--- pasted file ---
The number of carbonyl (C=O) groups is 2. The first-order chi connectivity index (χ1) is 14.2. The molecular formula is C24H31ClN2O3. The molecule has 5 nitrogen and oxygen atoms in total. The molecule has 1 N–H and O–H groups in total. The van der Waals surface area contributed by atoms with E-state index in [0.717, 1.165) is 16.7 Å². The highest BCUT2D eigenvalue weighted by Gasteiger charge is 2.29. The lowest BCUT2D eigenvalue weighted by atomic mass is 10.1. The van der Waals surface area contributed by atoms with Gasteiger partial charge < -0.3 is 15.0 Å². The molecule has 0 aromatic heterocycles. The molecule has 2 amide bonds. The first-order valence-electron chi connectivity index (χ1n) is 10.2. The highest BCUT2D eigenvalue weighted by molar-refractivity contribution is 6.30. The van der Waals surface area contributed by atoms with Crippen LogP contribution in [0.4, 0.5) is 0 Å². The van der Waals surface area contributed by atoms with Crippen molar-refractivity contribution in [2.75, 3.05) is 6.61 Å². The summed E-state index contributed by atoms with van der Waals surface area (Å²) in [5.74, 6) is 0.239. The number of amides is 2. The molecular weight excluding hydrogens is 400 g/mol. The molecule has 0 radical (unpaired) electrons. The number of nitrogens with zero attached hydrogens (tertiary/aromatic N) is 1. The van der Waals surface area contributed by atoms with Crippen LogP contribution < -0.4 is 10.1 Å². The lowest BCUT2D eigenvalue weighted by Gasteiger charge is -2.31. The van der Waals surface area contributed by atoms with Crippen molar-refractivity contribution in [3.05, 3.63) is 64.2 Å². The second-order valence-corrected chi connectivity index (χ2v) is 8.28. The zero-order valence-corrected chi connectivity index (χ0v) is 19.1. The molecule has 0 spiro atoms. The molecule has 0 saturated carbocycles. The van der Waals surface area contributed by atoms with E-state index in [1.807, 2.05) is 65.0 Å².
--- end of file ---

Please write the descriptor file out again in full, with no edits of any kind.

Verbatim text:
The number of carbonyl (C=O) groups is 2. The first-order chi connectivity index (χ1) is 14.2. The molecular formula is C24H31ClN2O3. The molecule has 5 nitrogen and oxygen atoms in total. The molecule has 1 N–H and O–H groups in total. The van der Waals surface area contributed by atoms with E-state index in [0.717, 1.165) is 16.7 Å². The highest BCUT2D eigenvalue weighted by Gasteiger charge is 2.29. The lowest BCUT2D eigenvalue weighted by atomic mass is 10.1. The van der Waals surface area contributed by atoms with Gasteiger partial charge < -0.3 is 15.0 Å². The molecule has 0 aromatic heterocycles. The molecule has 2 amide bonds. The first-order valence-electron chi connectivity index (χ1n) is 10.2. The highest BCUT2D eigenvalue weighted by molar-refractivity contribution is 6.30. The van der Waals surface area contributed by atoms with Crippen LogP contribution in [0.4, 0.5) is 0 Å². The van der Waals surface area contributed by atoms with Crippen molar-refractivity contribution in [2.75, 3.05) is 6.61 Å². The summed E-state index contributed by atoms with van der Waals surface area (Å²) in [5.74, 6) is 0.239. The number of amides is 2. The molecular weight excluding hydrogens is 400 g/mol. The molecule has 0 radical (unpaired) electrons. The number of nitrogens with zero attached hydrogens (tertiary/aromatic N) is 1. The van der Waals surface area contributed by atoms with Crippen LogP contribution < -0.4 is 10.1 Å². The lowest BCUT2D eigenvalue weighted by Gasteiger charge is -2.31. The van der Waals surface area contributed by atoms with Crippen molar-refractivity contribution in [3.05, 3.63) is 64.2 Å². The second-order valence-corrected chi connectivity index (χ2v) is 8.28. The zero-order valence-corrected chi connectivity index (χ0v) is 19.1. The molecule has 0 spiro atoms. The molecule has 0 saturated carbocycles. The van der Waals surface area contributed by atoms with E-state index in [1.807, 2.05) is 65.0 Å².